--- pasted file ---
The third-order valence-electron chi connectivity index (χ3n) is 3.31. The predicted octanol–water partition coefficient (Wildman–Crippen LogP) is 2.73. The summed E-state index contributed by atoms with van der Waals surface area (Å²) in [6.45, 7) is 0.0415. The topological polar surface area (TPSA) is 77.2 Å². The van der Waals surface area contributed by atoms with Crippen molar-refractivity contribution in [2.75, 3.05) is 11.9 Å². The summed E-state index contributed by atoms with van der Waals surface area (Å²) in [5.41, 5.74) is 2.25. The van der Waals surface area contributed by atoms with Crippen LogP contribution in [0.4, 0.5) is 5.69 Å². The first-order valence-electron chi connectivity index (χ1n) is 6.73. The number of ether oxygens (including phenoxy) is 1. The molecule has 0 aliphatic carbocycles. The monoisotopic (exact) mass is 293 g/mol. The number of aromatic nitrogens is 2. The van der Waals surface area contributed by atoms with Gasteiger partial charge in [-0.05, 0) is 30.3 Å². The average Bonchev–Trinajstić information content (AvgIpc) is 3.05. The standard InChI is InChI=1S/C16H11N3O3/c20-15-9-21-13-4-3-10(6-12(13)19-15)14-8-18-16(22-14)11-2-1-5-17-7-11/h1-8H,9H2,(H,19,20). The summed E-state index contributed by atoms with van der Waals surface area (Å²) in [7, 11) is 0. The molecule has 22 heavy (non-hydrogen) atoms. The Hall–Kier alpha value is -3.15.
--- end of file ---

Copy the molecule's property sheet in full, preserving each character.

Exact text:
The third-order valence-electron chi connectivity index (χ3n) is 3.31. The predicted octanol–water partition coefficient (Wildman–Crippen LogP) is 2.73. The summed E-state index contributed by atoms with van der Waals surface area (Å²) in [6.45, 7) is 0.0415. The topological polar surface area (TPSA) is 77.2 Å². The van der Waals surface area contributed by atoms with Crippen molar-refractivity contribution in [2.75, 3.05) is 11.9 Å². The summed E-state index contributed by atoms with van der Waals surface area (Å²) in [5.41, 5.74) is 2.25. The van der Waals surface area contributed by atoms with Crippen LogP contribution in [0.4, 0.5) is 5.69 Å². The first-order valence-electron chi connectivity index (χ1n) is 6.73. The number of ether oxygens (including phenoxy) is 1. The molecule has 0 aliphatic carbocycles. The monoisotopic (exact) mass is 293 g/mol. The number of aromatic nitrogens is 2. The van der Waals surface area contributed by atoms with Gasteiger partial charge in [-0.05, 0) is 30.3 Å². The average Bonchev–Trinajstić information content (AvgIpc) is 3.05. The standard InChI is InChI=1S/C16H11N3O3/c20-15-9-21-13-4-3-10(6-12(13)19-15)14-8-18-16(22-14)11-2-1-5-17-7-11/h1-8H,9H2,(H,19,20). The summed E-state index contributed by atoms with van der Waals surface area (Å²) in [7, 11) is 0. The molecule has 22 heavy (non-hydrogen) atoms. The Hall–Kier alpha value is -3.15.